Continuous Improvement and Communication

Nov 23 12:16 2013 Paul Donehue Print This Article

Most organizations have taken steps and created processes for measuring and continually improving work and productivity.

But there are a number of other areas within an enterprise where poor communication can compromise productivity and even create expensive problems... 

Most organizations have taken steps and created processes for measuring productivity.

But organizations as well as improvement projects often become less productive without people being aware due to poor communication and poorly-run team meetings.

 

But beyond meetings and teleconferences,Guest Posting there are a number of other areas within an enterprise where poor communication creates expensive problems... and the waste might be greater than you think!

Here are some examples of costly miscommunication in business environments:

  • Long, boring, poorly-planned unproductive meetings that reach no conclusion and serve no purpose
  • Sales presentations that show no concern for, or understanding of, the client's needs 
  • Wasted time due to miscommunication about time or scheduling
  • Badly written e-mail messages that cause misunderstandings, ill will and wasted time
  • Employee alienation caused by managers who don't listen
  • Lack of understanding between people of different age groups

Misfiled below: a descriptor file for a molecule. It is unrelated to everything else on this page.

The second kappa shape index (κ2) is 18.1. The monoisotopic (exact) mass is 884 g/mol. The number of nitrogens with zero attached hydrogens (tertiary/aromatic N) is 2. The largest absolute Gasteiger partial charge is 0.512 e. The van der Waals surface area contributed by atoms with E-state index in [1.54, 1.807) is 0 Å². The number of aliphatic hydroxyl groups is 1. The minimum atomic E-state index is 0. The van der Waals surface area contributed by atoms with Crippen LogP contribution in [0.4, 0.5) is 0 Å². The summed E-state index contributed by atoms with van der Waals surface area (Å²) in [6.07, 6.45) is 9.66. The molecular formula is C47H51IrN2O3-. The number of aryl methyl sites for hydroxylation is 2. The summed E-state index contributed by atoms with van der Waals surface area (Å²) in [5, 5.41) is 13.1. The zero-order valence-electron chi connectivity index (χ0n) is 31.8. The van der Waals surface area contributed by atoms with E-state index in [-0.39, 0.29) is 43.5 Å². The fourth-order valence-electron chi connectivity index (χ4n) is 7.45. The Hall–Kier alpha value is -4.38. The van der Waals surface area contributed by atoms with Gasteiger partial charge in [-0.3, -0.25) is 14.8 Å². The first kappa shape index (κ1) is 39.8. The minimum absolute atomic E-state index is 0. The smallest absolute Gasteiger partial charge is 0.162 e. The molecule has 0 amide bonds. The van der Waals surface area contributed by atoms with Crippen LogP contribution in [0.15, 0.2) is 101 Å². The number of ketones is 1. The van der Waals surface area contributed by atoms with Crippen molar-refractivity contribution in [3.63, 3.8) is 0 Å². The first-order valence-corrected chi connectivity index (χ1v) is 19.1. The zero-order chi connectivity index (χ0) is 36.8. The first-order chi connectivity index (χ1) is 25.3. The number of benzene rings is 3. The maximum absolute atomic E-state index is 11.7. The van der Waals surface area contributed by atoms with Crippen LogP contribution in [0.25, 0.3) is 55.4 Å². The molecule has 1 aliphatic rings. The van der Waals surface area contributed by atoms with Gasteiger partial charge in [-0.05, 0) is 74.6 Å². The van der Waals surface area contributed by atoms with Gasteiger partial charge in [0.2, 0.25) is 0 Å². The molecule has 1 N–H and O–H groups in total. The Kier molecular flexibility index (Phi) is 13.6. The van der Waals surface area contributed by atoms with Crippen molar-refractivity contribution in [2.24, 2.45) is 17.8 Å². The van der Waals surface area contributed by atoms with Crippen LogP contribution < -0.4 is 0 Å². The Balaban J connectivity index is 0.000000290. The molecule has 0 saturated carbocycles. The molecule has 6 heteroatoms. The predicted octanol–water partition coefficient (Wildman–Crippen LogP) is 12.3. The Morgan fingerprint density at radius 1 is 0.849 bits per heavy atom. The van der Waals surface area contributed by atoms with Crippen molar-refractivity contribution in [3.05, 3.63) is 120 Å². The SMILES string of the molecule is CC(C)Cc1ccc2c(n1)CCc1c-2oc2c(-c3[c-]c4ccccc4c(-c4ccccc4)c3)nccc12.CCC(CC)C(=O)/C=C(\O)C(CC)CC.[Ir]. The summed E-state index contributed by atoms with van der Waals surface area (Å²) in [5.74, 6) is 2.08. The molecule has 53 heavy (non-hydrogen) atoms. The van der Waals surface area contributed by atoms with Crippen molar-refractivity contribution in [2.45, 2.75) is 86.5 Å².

• Lack of understanding between male and female employees

"Measuring productivity on the shop floor is relatively easy," says author and consultant Helen Wilkie. "But administrative productivity or miscommunication related costs are more difficult to gauge."

Here are a few additional cost statistics about workplace conflict, which is a common result of miscommunication or misunderstandings:

  •  In 2008 U.S. employees spent 2.8 hours per week dealing with conflict. This amounts to approximately $359 billion in paid hours or 385 million working days.
  • Ten percent reported that workplace conflict led to project failure and more than one-third said that conflict resulted in someone leaving the company.
  • Twenty-five percent of employees surveyed said that avoiding conflict led to sickness or absence from work.

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About Article Author

Paul Donehue
Paul Donehue

Paul Donehue is a Senior Associate at Conway Management Company, an international management consulting firm that has consistently helped organizations around the world dramatically improve business performance.

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